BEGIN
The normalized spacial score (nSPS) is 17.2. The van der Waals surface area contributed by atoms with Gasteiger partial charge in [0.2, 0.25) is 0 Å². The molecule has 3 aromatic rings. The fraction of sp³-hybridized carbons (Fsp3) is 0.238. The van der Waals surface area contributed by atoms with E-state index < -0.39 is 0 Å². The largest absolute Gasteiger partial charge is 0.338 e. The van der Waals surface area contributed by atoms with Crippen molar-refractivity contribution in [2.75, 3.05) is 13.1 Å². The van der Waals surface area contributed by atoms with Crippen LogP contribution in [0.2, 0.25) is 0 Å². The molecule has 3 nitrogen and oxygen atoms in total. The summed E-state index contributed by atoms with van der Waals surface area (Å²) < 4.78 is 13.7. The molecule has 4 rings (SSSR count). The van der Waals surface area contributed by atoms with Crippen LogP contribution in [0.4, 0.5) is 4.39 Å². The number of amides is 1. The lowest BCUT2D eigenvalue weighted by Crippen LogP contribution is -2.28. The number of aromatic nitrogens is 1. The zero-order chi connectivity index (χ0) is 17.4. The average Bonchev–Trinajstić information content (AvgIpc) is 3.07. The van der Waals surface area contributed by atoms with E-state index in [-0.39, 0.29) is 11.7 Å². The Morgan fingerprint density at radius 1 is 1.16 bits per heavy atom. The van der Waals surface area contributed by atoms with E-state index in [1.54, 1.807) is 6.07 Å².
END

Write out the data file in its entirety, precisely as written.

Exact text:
The normalized spacial score (nSPS) is 17.2. The van der Waals surface area contributed by atoms with Gasteiger partial charge in [0.2, 0.25) is 0 Å². The molecule has 3 aromatic rings. The fraction of sp³-hybridized carbons (Fsp3) is 0.238. The van der Waals surface area contributed by atoms with E-state index < -0.39 is 0 Å². The largest absolute Gasteiger partial charge is 0.338 e. The van der Waals surface area contributed by atoms with Crippen molar-refractivity contribution in [2.75, 3.05) is 13.1 Å². The van der Waals surface area contributed by atoms with Crippen LogP contribution in [0.2, 0.25) is 0 Å². The molecule has 3 nitrogen and oxygen atoms in total. The summed E-state index contributed by atoms with van der Waals surface area (Å²) < 4.78 is 13.7. The molecule has 4 rings (SSSR count). The van der Waals surface area contributed by atoms with Crippen LogP contribution in [0.4, 0.5) is 4.39 Å². The number of amides is 1. The lowest BCUT2D eigenvalue weighted by Crippen LogP contribution is -2.28. The number of aromatic nitrogens is 1. The zero-order chi connectivity index (χ0) is 17.4. The average Bonchev–Trinajstić information content (AvgIpc) is 3.07. The van der Waals surface area contributed by atoms with E-state index in [-0.39, 0.29) is 11.7 Å². The Morgan fingerprint density at radius 1 is 1.16 bits per heavy atom. The van der Waals surface area contributed by atoms with E-state index in [1.54, 1.807) is 6.07 Å².